You may not see elephants doing handstands or dogs jumping through hoops in the circus of Phare Ponleu Selpak, but what you will witness is the spectacular phenomenon that is social circus.
Phare Ponleu Selpak (PPS) is a non-profit social center and art school in Battambang, Cambodia. Translated as “the brightness of the arts,” the center, created by former Khmer refugees in 1986, offers training in fine and performing arts to disadvantaged youths with the core belief that art is a powerful tool for societal impact and the enhancement of well-being.
Upon visiting Battambang in early 2013, Hanoi-based photographer Jérémie Lusseau discovered PPS through a friend and past volunteer of the program. The school, built in a drained rice paddy, is unassuming yet contains an incredible array of professional level artistry. Jérémie remarks that “It was impressive to see so many artistic fields (circus, music, drawing, animation) and talents gathered in this place where you do not expect to find this at all,” and he sought to connect with the place’s dynamic atmosphere.
Jérémie captured a series featuring the young trainees of the program’s Circus school, Phare, who are trained in various disciplines such as juggling, acrobatics, aerial acts, clowning, balance, dance, contortion, theater and music. At the time of his shoot “The artists were a bit under pressure because they were rehearsing for a new show to come a few days after, but it was really easy to go around and to be forgotten.”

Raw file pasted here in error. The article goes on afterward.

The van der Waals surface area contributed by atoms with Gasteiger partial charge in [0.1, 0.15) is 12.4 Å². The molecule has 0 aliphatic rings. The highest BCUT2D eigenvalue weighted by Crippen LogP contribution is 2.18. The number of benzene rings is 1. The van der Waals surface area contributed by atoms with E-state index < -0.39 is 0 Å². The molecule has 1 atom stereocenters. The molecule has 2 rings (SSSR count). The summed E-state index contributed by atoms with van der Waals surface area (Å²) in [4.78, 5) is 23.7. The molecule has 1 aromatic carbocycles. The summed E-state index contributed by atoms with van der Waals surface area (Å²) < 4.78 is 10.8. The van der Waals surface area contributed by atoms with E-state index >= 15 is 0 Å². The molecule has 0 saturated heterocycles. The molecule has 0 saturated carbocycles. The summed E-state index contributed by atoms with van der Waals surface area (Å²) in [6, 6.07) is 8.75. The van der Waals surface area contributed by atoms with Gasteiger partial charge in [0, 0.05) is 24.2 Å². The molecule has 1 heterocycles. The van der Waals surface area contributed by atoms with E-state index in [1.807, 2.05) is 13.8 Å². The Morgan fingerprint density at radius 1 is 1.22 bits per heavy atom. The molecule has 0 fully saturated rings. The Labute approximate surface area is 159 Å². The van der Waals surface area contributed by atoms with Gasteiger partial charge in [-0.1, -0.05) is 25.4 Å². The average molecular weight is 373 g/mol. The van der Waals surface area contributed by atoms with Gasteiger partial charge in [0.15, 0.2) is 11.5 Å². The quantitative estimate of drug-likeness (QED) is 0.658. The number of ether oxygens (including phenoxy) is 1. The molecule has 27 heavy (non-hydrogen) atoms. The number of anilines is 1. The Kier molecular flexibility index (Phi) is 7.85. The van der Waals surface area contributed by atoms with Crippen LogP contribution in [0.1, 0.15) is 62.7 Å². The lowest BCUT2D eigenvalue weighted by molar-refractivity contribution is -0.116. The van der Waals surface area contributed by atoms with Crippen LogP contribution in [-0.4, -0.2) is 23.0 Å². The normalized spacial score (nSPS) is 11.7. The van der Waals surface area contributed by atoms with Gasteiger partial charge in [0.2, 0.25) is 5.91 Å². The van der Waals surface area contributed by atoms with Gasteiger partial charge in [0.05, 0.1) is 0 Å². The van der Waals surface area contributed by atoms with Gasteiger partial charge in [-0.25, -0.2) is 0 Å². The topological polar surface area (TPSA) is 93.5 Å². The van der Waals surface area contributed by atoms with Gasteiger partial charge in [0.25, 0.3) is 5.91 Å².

In order to visually capture the place’s character and that of the artists, Jeremie, who usually works in color, instantly felt that black and white was the way to go, “There is something about the place’s atmosphere which is timeless. And intimate also.”
It is in fact a transformative world, one in which marginalized youths gain a new sense of self, pride, autonomy, confidence and self-respect through their skills training, artistic expression and psycho-social support and come to realize their incredible potential.
It also provides a platform for students to explore their Cambodian heritage; they tell stories through performance themes such as domestic violence, substance abuse, HIV/Aids and human trafficking, in an effort to create awareness, share their history and re-discover their individual and cultural Khmer identities.
Check out more of Jérémie’s work here.